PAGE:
9/20/1962 A Senate resolution on Cuba sanctioning the use of force, if necessary, to curb Cuban aggression and subversion in the western hemisphere, passes the Senate by a vote of eighty-six to one. The resolution states that the US is determined "to prevent the creation or use of an externally supported offensive military capability endangering the security of the U.S." and to "support the aspirations of the Cuban people for a return to self-determination." In the House, a foreign aid appropriations bill is approved with three amendments designed to cut off aid to any country permitting the use of its merchant ships to transport arms or goods of any kind to Cuba. The House ratified the resolution Sep 26 by 384 to 7.

9/27/1962 The plan for a coordinated tactical air attack on Cuba in advance of an airborne assault and amphibious landing is presented to Curtis LeMay, the Air Force chief of staff. The concept is approved and October 20, is set as the date when all preparations needed to implement such an attack should be completed.

9/28/1962 Navy air reconnaissance aircraft observing Cuba-bound ships photograph ten large shipping crates on the decks of the Soviet vessel Kasimov. After studying the size and configuration of the crates, photoanalysts determine that the containers hold Soviet IL-28 light bomber aircraft. The IL-28s are over twelve years old and have been removed almost entirely from the Soviet Air Force in 1960. Although technically capable of carrying nuclear payloads, the aircraft have never been given a nuclear delivery role.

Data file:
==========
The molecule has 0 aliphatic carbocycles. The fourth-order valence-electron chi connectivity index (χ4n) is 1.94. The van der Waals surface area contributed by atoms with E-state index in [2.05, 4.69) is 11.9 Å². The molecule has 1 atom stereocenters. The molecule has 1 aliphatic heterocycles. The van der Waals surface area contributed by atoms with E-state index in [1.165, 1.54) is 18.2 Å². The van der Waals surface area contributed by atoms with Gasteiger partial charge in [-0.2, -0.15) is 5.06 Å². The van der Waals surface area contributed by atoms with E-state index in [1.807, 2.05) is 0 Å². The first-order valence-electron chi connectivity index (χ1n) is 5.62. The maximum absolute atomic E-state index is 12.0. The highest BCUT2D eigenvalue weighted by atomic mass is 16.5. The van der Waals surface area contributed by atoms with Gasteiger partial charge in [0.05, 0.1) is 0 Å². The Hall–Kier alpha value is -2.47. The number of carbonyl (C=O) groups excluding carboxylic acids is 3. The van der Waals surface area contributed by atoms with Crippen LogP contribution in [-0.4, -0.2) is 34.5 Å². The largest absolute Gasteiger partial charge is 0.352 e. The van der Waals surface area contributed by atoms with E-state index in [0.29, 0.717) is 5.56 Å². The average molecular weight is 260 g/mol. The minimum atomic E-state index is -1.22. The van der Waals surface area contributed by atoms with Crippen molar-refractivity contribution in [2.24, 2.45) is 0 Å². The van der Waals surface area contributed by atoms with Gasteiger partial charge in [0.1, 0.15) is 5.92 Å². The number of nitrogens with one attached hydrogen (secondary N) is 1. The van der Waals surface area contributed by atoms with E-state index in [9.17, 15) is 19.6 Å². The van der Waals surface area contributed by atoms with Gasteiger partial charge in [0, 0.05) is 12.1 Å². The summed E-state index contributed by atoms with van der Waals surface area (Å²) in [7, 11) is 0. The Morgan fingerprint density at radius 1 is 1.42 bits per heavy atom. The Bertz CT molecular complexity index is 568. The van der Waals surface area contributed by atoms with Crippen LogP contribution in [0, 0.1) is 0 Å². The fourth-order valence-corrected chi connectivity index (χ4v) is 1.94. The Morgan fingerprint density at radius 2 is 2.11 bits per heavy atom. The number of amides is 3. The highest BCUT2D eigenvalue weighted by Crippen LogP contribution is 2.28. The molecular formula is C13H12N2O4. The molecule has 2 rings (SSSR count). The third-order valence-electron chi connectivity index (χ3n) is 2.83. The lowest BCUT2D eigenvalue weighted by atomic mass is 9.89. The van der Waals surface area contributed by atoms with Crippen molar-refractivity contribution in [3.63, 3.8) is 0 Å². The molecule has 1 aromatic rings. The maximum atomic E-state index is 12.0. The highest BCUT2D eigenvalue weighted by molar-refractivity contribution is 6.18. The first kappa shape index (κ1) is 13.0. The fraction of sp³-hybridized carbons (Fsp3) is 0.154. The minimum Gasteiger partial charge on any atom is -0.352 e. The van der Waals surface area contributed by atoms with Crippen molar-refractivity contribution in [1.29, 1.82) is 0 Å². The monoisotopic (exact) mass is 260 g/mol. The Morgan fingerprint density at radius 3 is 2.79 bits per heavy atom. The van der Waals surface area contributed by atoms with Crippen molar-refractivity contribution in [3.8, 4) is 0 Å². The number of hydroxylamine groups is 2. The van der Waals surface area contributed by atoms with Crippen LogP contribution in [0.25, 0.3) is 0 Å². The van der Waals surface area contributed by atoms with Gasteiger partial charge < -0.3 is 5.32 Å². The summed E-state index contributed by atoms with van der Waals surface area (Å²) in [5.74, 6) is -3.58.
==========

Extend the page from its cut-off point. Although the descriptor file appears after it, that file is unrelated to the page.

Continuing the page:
« Last Edit: November 08, 2013, 08:29:54 PM by TLR »


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Re: Castro, Cuba, and the Missile Crisis
« Reply #10 on: July 17, 2013, 09:47:09 PM »
10/1/1962 US News and World Report stated that "competent authorities at the Navy base [Guantanamo] believe Washington is underplaying the Soviet buildup in Cuba - and are puzzled why."

10/4/1962 RFK Makes Clear Lansdale is in Charge of Mongoose:  RFK advises SGA that JFK wants more priority given to operations against Castro regime. The attorney general also expresses the president's "concern over [the] developing situation," and urges that "massive activity" be undertaken within the Mongoose framework. The group agrees that plans for the mining of Cuban harbors and for capturing Cuban forces for interrogation should be considered. It was established that "General Lansdale's authority over the entire Mongoose operation, and that the CIA organization was responsive to his policy and operational guidance, and this was thoroughly understood." (Memorandum of Mongoose Meeting Held on Thursday, October 4, 1962; Alleged Assassination Plots Involving Foreign Leaders, 11/20/75, p. 147; Document: Memorandum of Project Mongoose meeting.)

10/10/1962 Sen. Keating (R-NY) announced that he had confirmed reports that missiles in Cuba could hit the US or the Panama Canal. Among his papers stored at the University of Rochester almost all of the materials from 9-10/1962 are missing. (Missiles of October p15, Thompson)

10/14/1962 The SGA orders the acceleration of covert activities against Cuba. In particular, the group agrees that "considerably more sabotage should be undertaken" and that "all efforts should be made to develop new and imaginative approaches with the possibility of getting rid of the Castro regime." (Alleged Assassination Plots Involving Foreign Leaders, 11/20/75, p. 147)